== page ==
Twisted perceptions: Kama-Sutra 'not a dirty little book'
In the West, India's Kama Sutra most often evokes an exotic bible of sexual positions regularly consulted for blush-inducing tips in glossy magazines.
However a new exhibition in Paris hopes to flip these misconceptions on their head.
For the first time, the Hindu text dating to roughly the fourth century is examined in an exhibition of some 350 sculptures, paintings and everyday items.
The aim, says Indian curator Alka Pande, is to show "it is not a dirty little book and that it is not (just) a book on sexual positions."
"I want them to see it as a book of life, as a book of pleasure, as a book of celebrating the finer nuances of a great style of living and aesthetics," she told AFP.
The exhibit, at the Pinacotheque art gallery through January, "is not only erotic, it's about sensuality, it's about pleasure, it's all about music, dance, how to live a good life," she said.
With the City of Love in a saucy mood this season, the exhibit coincides with one on the infamous master of debauchery, the 18th-century Marquis de Sade, at the Musee d'Orsay, whose trailer shocked with its staged orgy of writhing naked bodies.
Some Parisians also got hot under the collar over a huge inflatable outdoor sculpture by American artist Paul McCarthy which, not unintentionally, resembled a sex toy.
And the Pinacotheque itself will open a new show next month, "The Art of Love in the Time of the Geishas", which like the Kama Sutra carries a warning that content may not be suitable for all.
One of the gallery's security guards told AFP that a few people, scandalised at images of acrobatic intercourse, orgies and even bestiality in the current show, had stormed out.
"They didn't take time to read the explanations," she shrugged.
'A boring little book'
In reality, the better-known erotic side of the Kama Sutra is only one of seven tomes in a compilation by Vatsyayana, a member of the highest priestly class of Hindu society.
The Kama Sutra looks at the third of four pillars of Hinduism which correspond to the different stages of life. Having learned morals and ethics, and attained professional success, one can focus on Kama, or desire, not just sexually, but in drawing pleasure from the arts, music and the enjoyment of life.
"It's actually a boring little book otherwise, but I think when people wanted to illustrate it, it became like a pleasure book and ... nothing sells better than sex," said Pande.
"People don't know that it is seven books they just think: 'Oh my God, does a man stand on his head and have sex with six women at the same time'?"
Bathed in warm colours of saffron, green and purple, the exhibit takes viewers on a journey through the 36 chapters of the work, which looks at society and social concepts, how to find and woo a wife, even how to arrange household furniture.
The book suggests both men and women study the 64 arts, anything from how to make a bed to the art of war, magic, and teaching parrots to speak.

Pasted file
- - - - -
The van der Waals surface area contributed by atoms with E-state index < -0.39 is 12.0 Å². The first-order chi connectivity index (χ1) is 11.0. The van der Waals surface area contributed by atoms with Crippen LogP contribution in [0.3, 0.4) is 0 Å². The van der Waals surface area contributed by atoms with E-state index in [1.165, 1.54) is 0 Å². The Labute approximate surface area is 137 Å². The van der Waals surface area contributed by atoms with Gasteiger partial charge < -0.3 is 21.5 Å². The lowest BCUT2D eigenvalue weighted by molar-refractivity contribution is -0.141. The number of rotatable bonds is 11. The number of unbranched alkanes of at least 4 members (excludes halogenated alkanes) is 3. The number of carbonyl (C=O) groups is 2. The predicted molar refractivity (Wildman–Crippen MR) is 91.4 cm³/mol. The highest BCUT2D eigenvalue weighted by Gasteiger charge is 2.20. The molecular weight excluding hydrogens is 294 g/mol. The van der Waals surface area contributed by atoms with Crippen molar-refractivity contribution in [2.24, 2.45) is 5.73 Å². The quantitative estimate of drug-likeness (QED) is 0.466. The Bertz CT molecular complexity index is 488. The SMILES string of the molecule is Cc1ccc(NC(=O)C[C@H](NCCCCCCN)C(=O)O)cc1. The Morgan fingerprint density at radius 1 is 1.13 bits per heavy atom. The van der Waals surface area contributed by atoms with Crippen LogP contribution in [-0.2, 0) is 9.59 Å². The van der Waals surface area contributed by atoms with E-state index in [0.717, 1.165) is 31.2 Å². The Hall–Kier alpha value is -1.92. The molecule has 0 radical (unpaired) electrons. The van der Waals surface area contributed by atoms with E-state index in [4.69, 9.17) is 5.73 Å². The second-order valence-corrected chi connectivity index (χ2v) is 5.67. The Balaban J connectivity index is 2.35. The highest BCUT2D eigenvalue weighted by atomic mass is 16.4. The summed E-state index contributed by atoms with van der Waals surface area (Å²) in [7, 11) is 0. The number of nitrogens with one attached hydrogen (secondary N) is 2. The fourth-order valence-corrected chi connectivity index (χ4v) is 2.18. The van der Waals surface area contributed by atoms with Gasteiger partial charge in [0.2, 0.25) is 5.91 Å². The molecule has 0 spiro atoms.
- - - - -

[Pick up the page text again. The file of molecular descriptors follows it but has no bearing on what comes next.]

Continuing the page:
And in keeping with the propensity at the time for taking child brides, lists a girl who has "fully arrived at puberty" among those to be avoided in choosing a wife.
The book also details how to seduce the wives of others, and that most mysterious of pursuits: examination of the state of a woman's mind.
Images and sculptures of the gods Shiva and Parvati -- the idealised couple -- scenes of childbirth, and erotic reliefs often seen on ancient temples take their place beside objects of devotion, such as the phallic lingam.
Sculptures of women sneakily having sex with a man other than her husband, or a man with a courtesan, show the forward-thinking parts of a book that even mentions techniques of homosexual lovemaking.
'In India god makes love'
Of course the famous depiction of yogic sexual positions abound, alongside pictures of sex with animals.
"In ancient Hinduism, the difference between man and animal was not as marked as in our culture. This is explained by the fact that a man could have been an animal in a previous life," read a note alongside the exhibit.
"There are some curious things here," said 92-year-old visitor Michelle. "In one of the cases... a woman and an elephant. Of course that makes you smile. The thing about the horse is quite curious too. But I suppose for them it was fun, religion aside."
Pande explains that in traditional India, sexuality was a way to view the world, and the Western guilt around eroticism made a work like the Kama-Sutra hard to understand.
"It has no concept of sin, it has no concept that you have sex only for procreation, it is really about celebrating the good life," she said.
This is also seen in the mythology surrounding Hindu's pantheon of gods, each of whom has a consort.
"If in Christianity God is love, in India god makes love. The better lover a god is, the better god he is," said Pinacotheque director Marc Restellini.
Fran Blandy / AFP / Expatica